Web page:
The effect of time of night on wake–dream continuity.

Article


Malinowski, J. and Horton, Caroline L. 2014. The effect of time of night on wake–dream continuity. Dreaming. 24 (4), pp. 253-269.
AuthorsMalinowski, J. and Horton, Caroline L.
Abstract

Research has demonstrated a number of time-of-night and stage-of-sleep differences
in dream content, such as that dreams from later in the night are longer, more emotional,
and more bizarre. It was hypothesized that time of night may therefore demonstrate
differences in the continuity of waking life into dreams. Participants (N � 16) were
systematically awoken 4 times a night for 2 nights and rated their dreams for wake-
–dream continuity on a number of dimensions. It was found that time of night affects
wake–dream continuity overall, particularly showing an increase of bizarreness over
time; that there were more references to waking-life media in the early than late night; that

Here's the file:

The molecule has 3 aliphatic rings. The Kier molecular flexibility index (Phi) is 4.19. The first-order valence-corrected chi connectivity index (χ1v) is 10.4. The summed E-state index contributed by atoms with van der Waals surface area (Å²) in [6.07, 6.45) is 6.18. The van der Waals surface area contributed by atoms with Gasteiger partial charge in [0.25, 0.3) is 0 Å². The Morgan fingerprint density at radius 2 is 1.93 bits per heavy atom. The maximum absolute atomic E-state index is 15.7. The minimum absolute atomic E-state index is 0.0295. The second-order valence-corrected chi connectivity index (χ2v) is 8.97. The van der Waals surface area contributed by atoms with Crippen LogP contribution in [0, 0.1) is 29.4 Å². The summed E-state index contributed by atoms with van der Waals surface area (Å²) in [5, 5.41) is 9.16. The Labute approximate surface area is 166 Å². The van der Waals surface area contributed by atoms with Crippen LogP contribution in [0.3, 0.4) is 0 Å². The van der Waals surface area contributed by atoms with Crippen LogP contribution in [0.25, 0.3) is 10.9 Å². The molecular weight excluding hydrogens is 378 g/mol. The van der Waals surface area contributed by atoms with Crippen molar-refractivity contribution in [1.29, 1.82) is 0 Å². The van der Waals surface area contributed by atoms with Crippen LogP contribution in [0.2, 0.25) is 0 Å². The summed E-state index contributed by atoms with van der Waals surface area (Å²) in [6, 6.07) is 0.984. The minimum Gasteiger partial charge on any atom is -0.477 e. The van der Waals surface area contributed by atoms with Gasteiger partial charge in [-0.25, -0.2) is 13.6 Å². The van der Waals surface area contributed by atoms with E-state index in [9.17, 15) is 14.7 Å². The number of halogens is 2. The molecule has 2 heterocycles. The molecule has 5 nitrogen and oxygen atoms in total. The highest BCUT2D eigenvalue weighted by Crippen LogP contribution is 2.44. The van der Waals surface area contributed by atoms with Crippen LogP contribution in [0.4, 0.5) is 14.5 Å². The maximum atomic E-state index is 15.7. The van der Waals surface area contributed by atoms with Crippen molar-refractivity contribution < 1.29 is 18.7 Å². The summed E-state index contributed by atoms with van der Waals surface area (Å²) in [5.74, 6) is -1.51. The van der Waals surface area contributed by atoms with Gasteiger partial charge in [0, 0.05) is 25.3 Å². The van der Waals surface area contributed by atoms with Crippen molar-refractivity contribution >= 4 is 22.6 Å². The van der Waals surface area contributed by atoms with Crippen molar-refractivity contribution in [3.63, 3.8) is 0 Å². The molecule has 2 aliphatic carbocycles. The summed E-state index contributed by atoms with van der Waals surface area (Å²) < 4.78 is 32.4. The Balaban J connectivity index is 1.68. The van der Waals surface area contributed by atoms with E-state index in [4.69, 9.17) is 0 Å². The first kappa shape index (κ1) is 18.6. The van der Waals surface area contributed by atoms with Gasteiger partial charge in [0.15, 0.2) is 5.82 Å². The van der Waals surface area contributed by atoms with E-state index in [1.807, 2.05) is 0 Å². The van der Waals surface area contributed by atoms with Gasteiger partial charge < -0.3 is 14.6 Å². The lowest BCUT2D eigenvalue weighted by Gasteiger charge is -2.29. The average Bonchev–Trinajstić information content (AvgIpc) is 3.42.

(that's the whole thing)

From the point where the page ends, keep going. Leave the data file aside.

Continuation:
there were more references to waking-life activities and objects in the late than early night;
and that the ways in which different types of wake–dream continuity correlate (such as
continuity with present, past, and future waking life) change from the early to the late
night. No stage-of-sleep effects were able to be demonstrated. The results support the
hypothesis that time of night affects wake–dream continuity.

JournalDreaming
Journal citation24 (4), pp. 253-269
ISSN1053-0797
Year2014
PublisherAmerican Psychological Association for International Association for the Study of Dreams
Accepted author manuscript
License
CC BY
Digital Object Identifier (DOI)doi:10.1037/a0037817
Web address (URL)https://doi.org/10.1037/a0037817
Publication dates
Print01 Dec 2014
Publication process dates
Deposited09 Aug 2017
Copyright informationThis article may not exactly replicate the final version published in the APA journal. It is not the copy of record.
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